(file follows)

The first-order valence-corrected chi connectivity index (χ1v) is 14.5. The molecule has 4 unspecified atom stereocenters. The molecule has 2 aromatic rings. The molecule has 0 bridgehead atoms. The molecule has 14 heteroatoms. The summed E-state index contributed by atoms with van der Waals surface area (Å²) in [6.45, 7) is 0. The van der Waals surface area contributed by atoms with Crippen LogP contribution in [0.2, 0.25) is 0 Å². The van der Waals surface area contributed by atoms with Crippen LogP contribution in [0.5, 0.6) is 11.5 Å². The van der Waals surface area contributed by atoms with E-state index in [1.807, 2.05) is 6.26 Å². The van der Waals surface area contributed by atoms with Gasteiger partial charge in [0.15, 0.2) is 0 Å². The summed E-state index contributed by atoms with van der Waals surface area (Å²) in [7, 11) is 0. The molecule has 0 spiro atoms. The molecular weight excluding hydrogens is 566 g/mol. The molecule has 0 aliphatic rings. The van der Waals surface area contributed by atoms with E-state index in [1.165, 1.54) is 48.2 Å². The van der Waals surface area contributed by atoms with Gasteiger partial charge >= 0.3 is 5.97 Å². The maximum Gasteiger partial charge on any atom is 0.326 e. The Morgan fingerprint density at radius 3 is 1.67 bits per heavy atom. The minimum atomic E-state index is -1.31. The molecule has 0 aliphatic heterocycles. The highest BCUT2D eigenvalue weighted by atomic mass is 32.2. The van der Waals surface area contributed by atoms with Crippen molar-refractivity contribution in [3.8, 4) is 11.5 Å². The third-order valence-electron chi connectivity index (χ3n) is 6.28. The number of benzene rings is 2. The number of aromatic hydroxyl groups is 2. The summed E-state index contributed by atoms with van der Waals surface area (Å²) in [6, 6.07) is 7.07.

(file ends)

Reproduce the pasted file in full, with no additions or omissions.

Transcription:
The first-order valence-corrected chi connectivity index (χ1v) is 14.5. The molecule has 4 unspecified atom stereocenters. The molecule has 2 aromatic rings. The molecule has 0 bridgehead atoms. The molecule has 14 heteroatoms. The summed E-state index contributed by atoms with van der Waals surface area (Å²) in [6.45, 7) is 0. The van der Waals surface area contributed by atoms with Crippen LogP contribution in [0.2, 0.25) is 0 Å². The van der Waals surface area contributed by atoms with Crippen LogP contribution in [0.5, 0.6) is 11.5 Å². The van der Waals surface area contributed by atoms with E-state index in [1.807, 2.05) is 6.26 Å². The van der Waals surface area contributed by atoms with Gasteiger partial charge in [0.15, 0.2) is 0 Å². The summed E-state index contributed by atoms with van der Waals surface area (Å²) in [7, 11) is 0. The molecule has 0 spiro atoms. The molecular weight excluding hydrogens is 566 g/mol. The molecule has 0 aliphatic rings. The van der Waals surface area contributed by atoms with E-state index in [1.165, 1.54) is 48.2 Å². The van der Waals surface area contributed by atoms with Gasteiger partial charge >= 0.3 is 5.97 Å². The maximum Gasteiger partial charge on any atom is 0.326 e. The Morgan fingerprint density at radius 3 is 1.67 bits per heavy atom. The minimum atomic E-state index is -1.31. The molecule has 0 aliphatic heterocycles. The highest BCUT2D eigenvalue weighted by atomic mass is 32.2. The van der Waals surface area contributed by atoms with Crippen molar-refractivity contribution in [3.8, 4) is 11.5 Å². The third-order valence-electron chi connectivity index (χ3n) is 6.28. The number of benzene rings is 2. The number of aromatic hydroxyl groups is 2. The summed E-state index contributed by atoms with van der Waals surface area (Å²) in [6, 6.07) is 7.07.